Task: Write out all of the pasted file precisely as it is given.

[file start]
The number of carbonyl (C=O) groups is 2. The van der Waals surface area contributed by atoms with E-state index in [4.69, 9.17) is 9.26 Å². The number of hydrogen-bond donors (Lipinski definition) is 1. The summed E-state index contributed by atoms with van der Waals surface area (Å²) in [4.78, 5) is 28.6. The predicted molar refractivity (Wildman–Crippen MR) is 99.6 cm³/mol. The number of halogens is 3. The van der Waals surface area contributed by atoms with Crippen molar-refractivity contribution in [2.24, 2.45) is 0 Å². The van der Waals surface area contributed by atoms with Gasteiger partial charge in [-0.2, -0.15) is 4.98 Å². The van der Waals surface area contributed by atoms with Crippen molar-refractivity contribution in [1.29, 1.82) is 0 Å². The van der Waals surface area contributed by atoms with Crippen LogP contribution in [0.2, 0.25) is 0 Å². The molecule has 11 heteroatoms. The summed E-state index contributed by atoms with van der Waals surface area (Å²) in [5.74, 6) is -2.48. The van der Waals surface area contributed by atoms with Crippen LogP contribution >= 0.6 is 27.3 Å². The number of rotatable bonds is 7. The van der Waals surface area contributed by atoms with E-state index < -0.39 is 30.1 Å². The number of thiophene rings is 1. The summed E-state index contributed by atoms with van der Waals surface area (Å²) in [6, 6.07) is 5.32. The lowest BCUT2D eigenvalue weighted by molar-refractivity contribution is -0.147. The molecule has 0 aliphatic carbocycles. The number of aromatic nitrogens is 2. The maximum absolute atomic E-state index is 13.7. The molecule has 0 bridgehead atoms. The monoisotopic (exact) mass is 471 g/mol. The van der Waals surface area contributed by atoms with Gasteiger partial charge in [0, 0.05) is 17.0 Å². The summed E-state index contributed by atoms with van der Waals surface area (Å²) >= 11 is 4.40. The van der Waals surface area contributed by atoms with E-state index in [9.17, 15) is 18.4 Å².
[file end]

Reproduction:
The number of carbonyl (C=O) groups is 2. The van der Waals surface area contributed by atoms with E-state index in [4.69, 9.17) is 9.26 Å². The number of hydrogen-bond donors (Lipinski definition) is 1. The summed E-state index contributed by atoms with van der Waals surface area (Å²) in [4.78, 5) is 28.6. The predicted molar refractivity (Wildman–Crippen MR) is 99.6 cm³/mol. The number of halogens is 3. The van der Waals surface area contributed by atoms with Crippen molar-refractivity contribution in [2.24, 2.45) is 0 Å². The van der Waals surface area contributed by atoms with Gasteiger partial charge in [-0.2, -0.15) is 4.98 Å². The van der Waals surface area contributed by atoms with Crippen molar-refractivity contribution in [1.29, 1.82) is 0 Å². The van der Waals surface area contributed by atoms with Crippen LogP contribution in [0.2, 0.25) is 0 Å². The molecule has 11 heteroatoms. The summed E-state index contributed by atoms with van der Waals surface area (Å²) in [5.74, 6) is -2.48. The van der Waals surface area contributed by atoms with Crippen LogP contribution >= 0.6 is 27.3 Å². The number of rotatable bonds is 7. The van der Waals surface area contributed by atoms with E-state index < -0.39 is 30.1 Å². The number of thiophene rings is 1. The summed E-state index contributed by atoms with van der Waals surface area (Å²) in [6, 6.07) is 5.32. The lowest BCUT2D eigenvalue weighted by molar-refractivity contribution is -0.147. The molecule has 0 aliphatic carbocycles. The number of aromatic nitrogens is 2. The maximum absolute atomic E-state index is 13.7. The molecule has 0 bridgehead atoms. The monoisotopic (exact) mass is 471 g/mol. The van der Waals surface area contributed by atoms with Gasteiger partial charge in [0, 0.05) is 17.0 Å². The summed E-state index contributed by atoms with van der Waals surface area (Å²) >= 11 is 4.40. The van der Waals surface area contributed by atoms with E-state index in [9.17, 15) is 18.4 Å².